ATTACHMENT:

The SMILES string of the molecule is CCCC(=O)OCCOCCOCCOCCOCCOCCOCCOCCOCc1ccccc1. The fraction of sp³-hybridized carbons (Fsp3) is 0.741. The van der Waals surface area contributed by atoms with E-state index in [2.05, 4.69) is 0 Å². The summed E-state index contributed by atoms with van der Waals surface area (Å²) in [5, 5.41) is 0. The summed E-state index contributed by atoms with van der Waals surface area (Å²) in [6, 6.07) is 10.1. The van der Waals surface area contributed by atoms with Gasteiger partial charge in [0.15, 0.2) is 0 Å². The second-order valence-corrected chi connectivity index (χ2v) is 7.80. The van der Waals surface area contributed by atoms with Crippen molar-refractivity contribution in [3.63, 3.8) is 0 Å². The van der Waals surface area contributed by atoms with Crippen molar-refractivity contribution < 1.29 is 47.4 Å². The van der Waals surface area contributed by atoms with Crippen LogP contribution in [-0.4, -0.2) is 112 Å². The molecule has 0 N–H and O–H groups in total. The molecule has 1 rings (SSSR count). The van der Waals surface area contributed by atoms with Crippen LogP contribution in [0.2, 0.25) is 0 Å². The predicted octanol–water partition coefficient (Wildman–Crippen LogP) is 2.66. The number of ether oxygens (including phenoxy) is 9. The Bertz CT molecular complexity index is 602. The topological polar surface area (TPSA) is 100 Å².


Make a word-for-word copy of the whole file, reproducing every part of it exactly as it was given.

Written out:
The SMILES string of the molecule is CCCC(=O)OCCOCCOCCOCCOCCOCCOCCOCCOCc1ccccc1. The fraction of sp³-hybridized carbons (Fsp3) is 0.741. The van der Waals surface area contributed by atoms with E-state index in [2.05, 4.69) is 0 Å². The summed E-state index contributed by atoms with van der Waals surface area (Å²) in [5, 5.41) is 0. The summed E-state index contributed by atoms with van der Waals surface area (Å²) in [6, 6.07) is 10.1. The van der Waals surface area contributed by atoms with Gasteiger partial charge in [0.15, 0.2) is 0 Å². The second-order valence-corrected chi connectivity index (χ2v) is 7.80. The van der Waals surface area contributed by atoms with Crippen molar-refractivity contribution in [3.63, 3.8) is 0 Å². The van der Waals surface area contributed by atoms with Crippen molar-refractivity contribution < 1.29 is 47.4 Å². The van der Waals surface area contributed by atoms with Crippen LogP contribution in [-0.4, -0.2) is 112 Å². The molecule has 0 N–H and O–H groups in total. The molecule has 1 rings (SSSR count). The van der Waals surface area contributed by atoms with Crippen LogP contribution in [0.2, 0.25) is 0 Å². The predicted octanol–water partition coefficient (Wildman–Crippen LogP) is 2.66. The number of ether oxygens (including phenoxy) is 9. The Bertz CT molecular complexity index is 602. The topological polar surface area (TPSA) is 100 Å².